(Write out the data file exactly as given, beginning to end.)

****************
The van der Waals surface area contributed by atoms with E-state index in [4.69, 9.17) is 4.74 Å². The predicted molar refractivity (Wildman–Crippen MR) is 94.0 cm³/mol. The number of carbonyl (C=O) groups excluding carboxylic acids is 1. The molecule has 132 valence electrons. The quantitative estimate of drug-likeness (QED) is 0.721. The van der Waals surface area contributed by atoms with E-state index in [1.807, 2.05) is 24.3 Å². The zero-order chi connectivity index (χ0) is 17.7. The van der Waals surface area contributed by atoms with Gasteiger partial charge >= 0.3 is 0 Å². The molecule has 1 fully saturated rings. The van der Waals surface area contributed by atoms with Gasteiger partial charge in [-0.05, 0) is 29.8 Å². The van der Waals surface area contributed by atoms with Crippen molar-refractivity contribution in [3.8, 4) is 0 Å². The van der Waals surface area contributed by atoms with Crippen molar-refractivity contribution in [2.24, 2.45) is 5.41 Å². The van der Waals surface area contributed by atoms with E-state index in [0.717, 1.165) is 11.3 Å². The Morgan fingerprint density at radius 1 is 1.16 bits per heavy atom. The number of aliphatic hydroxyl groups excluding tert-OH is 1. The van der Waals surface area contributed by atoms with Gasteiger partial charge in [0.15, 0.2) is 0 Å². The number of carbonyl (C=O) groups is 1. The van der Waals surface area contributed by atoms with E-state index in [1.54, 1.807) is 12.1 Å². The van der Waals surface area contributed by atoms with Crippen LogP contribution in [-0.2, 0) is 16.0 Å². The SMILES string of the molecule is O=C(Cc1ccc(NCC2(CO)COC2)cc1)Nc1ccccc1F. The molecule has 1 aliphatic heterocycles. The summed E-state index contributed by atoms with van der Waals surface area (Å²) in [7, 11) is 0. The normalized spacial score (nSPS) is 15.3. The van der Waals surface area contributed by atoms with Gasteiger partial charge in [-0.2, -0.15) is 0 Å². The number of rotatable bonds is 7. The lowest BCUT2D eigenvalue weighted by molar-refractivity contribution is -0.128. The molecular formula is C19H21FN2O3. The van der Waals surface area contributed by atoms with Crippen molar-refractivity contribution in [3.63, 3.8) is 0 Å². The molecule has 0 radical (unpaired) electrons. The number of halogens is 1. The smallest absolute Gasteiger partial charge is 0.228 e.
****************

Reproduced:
The van der Waals surface area contributed by atoms with E-state index in [4.69, 9.17) is 4.74 Å². The predicted molar refractivity (Wildman–Crippen MR) is 94.0 cm³/mol. The number of carbonyl (C=O) groups excluding carboxylic acids is 1. The molecule has 132 valence electrons. The quantitative estimate of drug-likeness (QED) is 0.721. The van der Waals surface area contributed by atoms with E-state index in [1.807, 2.05) is 24.3 Å². The zero-order chi connectivity index (χ0) is 17.7. The van der Waals surface area contributed by atoms with Gasteiger partial charge >= 0.3 is 0 Å². The molecule has 1 fully saturated rings. The van der Waals surface area contributed by atoms with Gasteiger partial charge in [-0.05, 0) is 29.8 Å². The van der Waals surface area contributed by atoms with Crippen molar-refractivity contribution in [3.8, 4) is 0 Å². The van der Waals surface area contributed by atoms with Crippen molar-refractivity contribution in [2.24, 2.45) is 5.41 Å². The van der Waals surface area contributed by atoms with E-state index in [0.717, 1.165) is 11.3 Å². The Morgan fingerprint density at radius 1 is 1.16 bits per heavy atom. The number of aliphatic hydroxyl groups excluding tert-OH is 1. The van der Waals surface area contributed by atoms with Gasteiger partial charge in [0.15, 0.2) is 0 Å². The number of carbonyl (C=O) groups is 1. The van der Waals surface area contributed by atoms with E-state index in [1.54, 1.807) is 12.1 Å². The van der Waals surface area contributed by atoms with Crippen LogP contribution in [-0.2, 0) is 16.0 Å². The SMILES string of the molecule is O=C(Cc1ccc(NCC2(CO)COC2)cc1)Nc1ccccc1F. The molecule has 1 aliphatic heterocycles. The summed E-state index contributed by atoms with van der Waals surface area (Å²) in [7, 11) is 0. The normalized spacial score (nSPS) is 15.3. The van der Waals surface area contributed by atoms with Gasteiger partial charge in [-0.2, -0.15) is 0 Å². The number of rotatable bonds is 7. The lowest BCUT2D eigenvalue weighted by molar-refractivity contribution is -0.128. The molecular formula is C19H21FN2O3. The van der Waals surface area contributed by atoms with Crippen molar-refractivity contribution in [3.63, 3.8) is 0 Å². The molecule has 0 radical (unpaired) electrons. The number of halogens is 1. The smallest absolute Gasteiger partial charge is 0.228 e.